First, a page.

The Government has said that businesses will begin to reopen in three steps. However, the Government is also clear that this timetable may change depending on how successful each step has been and whether the virus is under control. We need to follow the guidelines about social distancing, among others, to ensure we avoid a second surge in cases and a consequential delay in this plan.
Step 1: 13 May 2020
From Wednesday people who cannot work from home are encouraged to go to work if they can. This includes restaurant staff working in kitchens making food for delivery and takeaway.
While staff are encouraged to go to work, they are advised to avoid public transport and, if they do need to use public transport, to avoid peak hours. The Government has said businesses may wish to adjust opening hours to enable staff to avoid travelling on public transport at peak times.
While staff are encouraged to return to work if they cannot work from home, vulnerable people, such as older people or those with medical conditions who previously received a letter from the Government saying that they are deemed ‘extremely vulnerable’, should continue to avoid leaving their home, so you should not ask staff who are deemed vulnerable to come back to work at the moment.
Step 2: Circa 1 June 2020
The second step is planned to begin around June 1st. During this time the Government will allow some non-essential retail to reopen. However, this does not include the restaurant sector reopening for dine-in customers.
Step 3: Earliest 4 July 2020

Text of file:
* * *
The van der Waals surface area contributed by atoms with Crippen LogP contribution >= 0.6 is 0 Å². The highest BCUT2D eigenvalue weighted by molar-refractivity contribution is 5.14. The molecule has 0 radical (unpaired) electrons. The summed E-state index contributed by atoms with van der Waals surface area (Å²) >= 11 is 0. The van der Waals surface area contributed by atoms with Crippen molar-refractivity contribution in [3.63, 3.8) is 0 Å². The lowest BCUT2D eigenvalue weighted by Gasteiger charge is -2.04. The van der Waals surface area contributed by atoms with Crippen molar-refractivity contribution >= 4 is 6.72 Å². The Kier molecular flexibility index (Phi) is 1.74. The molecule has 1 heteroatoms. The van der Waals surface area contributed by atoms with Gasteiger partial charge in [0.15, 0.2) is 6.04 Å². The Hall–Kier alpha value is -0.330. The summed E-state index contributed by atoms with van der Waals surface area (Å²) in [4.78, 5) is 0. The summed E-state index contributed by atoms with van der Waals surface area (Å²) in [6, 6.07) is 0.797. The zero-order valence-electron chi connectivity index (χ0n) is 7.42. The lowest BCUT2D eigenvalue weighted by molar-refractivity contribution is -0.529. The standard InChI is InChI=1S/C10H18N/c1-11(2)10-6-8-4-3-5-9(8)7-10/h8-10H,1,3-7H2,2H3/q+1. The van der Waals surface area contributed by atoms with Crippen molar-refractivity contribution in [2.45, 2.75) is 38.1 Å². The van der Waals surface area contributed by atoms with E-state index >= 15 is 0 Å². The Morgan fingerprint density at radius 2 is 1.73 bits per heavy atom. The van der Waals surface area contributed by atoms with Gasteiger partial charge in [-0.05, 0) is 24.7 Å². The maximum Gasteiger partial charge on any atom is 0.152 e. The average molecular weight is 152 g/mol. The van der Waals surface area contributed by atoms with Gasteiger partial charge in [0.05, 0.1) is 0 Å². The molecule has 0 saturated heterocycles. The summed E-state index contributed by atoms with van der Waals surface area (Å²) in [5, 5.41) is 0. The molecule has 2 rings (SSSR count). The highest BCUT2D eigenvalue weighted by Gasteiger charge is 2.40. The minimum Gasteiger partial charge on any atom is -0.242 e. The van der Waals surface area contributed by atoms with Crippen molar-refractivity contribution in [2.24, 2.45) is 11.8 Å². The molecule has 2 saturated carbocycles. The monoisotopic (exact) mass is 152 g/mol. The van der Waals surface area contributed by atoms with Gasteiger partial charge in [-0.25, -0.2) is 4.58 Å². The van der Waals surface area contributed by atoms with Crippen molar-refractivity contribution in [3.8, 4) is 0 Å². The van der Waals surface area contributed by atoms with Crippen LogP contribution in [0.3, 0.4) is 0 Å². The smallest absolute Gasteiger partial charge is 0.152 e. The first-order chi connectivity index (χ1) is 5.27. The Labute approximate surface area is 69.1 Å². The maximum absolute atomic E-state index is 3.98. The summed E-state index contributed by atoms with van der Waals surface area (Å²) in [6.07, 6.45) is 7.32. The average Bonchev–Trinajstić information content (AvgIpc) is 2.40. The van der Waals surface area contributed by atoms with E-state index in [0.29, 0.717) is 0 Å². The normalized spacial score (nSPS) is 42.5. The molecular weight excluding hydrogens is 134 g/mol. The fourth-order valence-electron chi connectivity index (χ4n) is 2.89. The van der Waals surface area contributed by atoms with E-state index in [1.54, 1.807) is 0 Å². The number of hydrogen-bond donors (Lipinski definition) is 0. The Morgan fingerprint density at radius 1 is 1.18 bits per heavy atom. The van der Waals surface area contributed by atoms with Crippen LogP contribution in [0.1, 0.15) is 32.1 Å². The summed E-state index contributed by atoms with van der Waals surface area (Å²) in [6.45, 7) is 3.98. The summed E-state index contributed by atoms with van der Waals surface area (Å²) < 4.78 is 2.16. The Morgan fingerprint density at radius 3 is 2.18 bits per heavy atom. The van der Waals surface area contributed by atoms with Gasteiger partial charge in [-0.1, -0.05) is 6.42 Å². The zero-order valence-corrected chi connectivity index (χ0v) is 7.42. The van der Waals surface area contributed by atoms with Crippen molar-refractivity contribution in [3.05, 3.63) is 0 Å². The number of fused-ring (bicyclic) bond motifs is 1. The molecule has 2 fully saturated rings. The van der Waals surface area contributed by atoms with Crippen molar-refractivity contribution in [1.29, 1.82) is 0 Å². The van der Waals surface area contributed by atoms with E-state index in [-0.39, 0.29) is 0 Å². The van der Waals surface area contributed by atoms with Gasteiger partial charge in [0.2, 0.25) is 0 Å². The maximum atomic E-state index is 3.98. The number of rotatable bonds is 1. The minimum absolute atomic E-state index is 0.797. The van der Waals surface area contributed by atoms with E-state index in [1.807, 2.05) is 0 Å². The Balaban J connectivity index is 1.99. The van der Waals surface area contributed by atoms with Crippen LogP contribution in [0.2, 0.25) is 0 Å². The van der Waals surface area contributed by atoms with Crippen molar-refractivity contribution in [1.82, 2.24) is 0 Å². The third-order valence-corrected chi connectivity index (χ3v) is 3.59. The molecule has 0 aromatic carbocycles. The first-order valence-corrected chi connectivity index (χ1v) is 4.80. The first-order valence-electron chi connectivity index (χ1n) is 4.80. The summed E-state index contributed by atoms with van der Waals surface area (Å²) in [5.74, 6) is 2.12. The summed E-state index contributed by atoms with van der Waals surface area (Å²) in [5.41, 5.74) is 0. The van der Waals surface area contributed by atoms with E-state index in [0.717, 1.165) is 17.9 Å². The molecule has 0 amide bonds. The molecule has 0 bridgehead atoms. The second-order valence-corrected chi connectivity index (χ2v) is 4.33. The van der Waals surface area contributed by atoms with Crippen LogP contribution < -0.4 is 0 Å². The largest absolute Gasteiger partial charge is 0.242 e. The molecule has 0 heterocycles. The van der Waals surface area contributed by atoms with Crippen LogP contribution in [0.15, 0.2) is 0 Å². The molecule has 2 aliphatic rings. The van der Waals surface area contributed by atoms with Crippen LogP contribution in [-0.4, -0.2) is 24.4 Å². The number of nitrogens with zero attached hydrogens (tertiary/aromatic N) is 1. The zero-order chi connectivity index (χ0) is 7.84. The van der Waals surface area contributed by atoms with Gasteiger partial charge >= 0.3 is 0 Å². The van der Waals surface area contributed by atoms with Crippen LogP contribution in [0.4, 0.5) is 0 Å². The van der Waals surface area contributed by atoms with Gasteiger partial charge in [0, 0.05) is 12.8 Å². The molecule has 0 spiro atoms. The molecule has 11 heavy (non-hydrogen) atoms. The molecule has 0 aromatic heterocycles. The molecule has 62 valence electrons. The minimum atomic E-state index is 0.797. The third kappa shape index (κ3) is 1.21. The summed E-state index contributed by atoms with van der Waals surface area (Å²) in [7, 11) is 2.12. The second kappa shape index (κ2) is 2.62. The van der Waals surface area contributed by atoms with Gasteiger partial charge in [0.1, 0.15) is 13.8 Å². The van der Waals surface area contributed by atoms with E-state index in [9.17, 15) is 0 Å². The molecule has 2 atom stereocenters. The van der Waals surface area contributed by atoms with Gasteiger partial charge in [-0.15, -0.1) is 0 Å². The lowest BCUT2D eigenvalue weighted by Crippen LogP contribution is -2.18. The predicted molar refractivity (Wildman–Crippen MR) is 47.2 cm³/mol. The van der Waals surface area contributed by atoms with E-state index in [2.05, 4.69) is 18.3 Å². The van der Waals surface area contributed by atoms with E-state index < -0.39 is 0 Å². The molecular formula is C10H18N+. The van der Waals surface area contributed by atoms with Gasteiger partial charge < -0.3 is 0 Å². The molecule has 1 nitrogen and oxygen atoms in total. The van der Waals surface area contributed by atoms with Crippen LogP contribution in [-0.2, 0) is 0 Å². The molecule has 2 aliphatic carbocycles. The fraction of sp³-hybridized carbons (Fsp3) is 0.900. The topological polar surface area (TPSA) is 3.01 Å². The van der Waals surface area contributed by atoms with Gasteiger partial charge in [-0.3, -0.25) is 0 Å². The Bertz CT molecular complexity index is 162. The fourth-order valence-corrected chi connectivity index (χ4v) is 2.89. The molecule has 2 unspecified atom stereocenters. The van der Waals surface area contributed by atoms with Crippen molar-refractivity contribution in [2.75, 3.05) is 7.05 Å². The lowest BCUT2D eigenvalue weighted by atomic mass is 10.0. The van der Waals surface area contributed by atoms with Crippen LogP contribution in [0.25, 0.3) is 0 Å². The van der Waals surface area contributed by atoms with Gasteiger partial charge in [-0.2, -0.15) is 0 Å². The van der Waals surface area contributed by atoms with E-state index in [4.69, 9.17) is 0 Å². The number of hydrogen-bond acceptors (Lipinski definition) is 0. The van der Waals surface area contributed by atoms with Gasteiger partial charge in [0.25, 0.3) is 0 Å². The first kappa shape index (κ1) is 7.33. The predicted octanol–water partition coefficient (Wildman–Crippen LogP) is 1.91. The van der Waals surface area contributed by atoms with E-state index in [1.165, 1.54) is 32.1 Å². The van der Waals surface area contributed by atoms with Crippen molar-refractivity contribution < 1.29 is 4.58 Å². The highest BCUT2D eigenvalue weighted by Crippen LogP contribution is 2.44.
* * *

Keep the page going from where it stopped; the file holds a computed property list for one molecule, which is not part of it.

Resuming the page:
Some restaurants should be able to re-open for dine-in customers as part of this step. This step will begin no earlier than July 4th. The Government will publish more information on this step closer to the time but has suggested that they will run pilot projects and stagger the reopening of these businesses.
Updated Government Guidance
As part of this new plan, the Government has published new, detailed guidance on how restaurants should operate to serve takeaway and deliveries. You should make sure you read this guide and take any steps appropriate for your restaurant.
The most important points to be aware of in the guide are:
- All restaurants have to conduct a new Risk Assessment about how you will manage the risk of spreading COVID-19. For restaurants with more than five staff, this risk assessment must be written down. Tools to help you in creating this risk assessment are available here.
- All restaurants are required to do everything they can to allow staff and others to keep at least 2 metres apart “where possible”. However, the guidance recognises this might not always be possible in restaurant kitchens and suggests other actions you should think about taking where possible to reduce the risk if people do have to be closer than 2 metres apart. Restaurant staff should increase regular hand washing and surface cleaning if not already doing so.
- The guidance also sets out other steps you should take to reduce COVID-19 risks when selling food, including for takeaway and delivery customers. You should consider how each part of the guidance applies to your business.
Chancellor of the Exchequer Rishi Sunak has extended the Government’s furlough scheme until the end of October.
Announcing the decision in the house of commons today (12 May) Sunak revealed that “no changes whatsoever” will be made to the current scheme until the end of July. However he noted that from August to October the scheme will continue, for all sectors and regions of the UK, but with greater flexibility to support the transition back to work.
Employers currently using the scheme will be able to bring furloughed employees back part-time.
“There will be no reduction in the level of support for those on the scheme,” said the chancellor. Instead he said he will ask employers to begin sharing the cost of paying people’s salaries with the government.
He added that further information on the changes will come at the end of the month.
This will bring relief to many who are concerned, and it matches the guidance of STEP 1 above where restaurant workers are encouraged to return for takeaway support if they are not in the vulnerable category. Having the option of part-time working alongside part-time furlough will be attractive to many who want to get back to work but also want to make sure they cover their bills.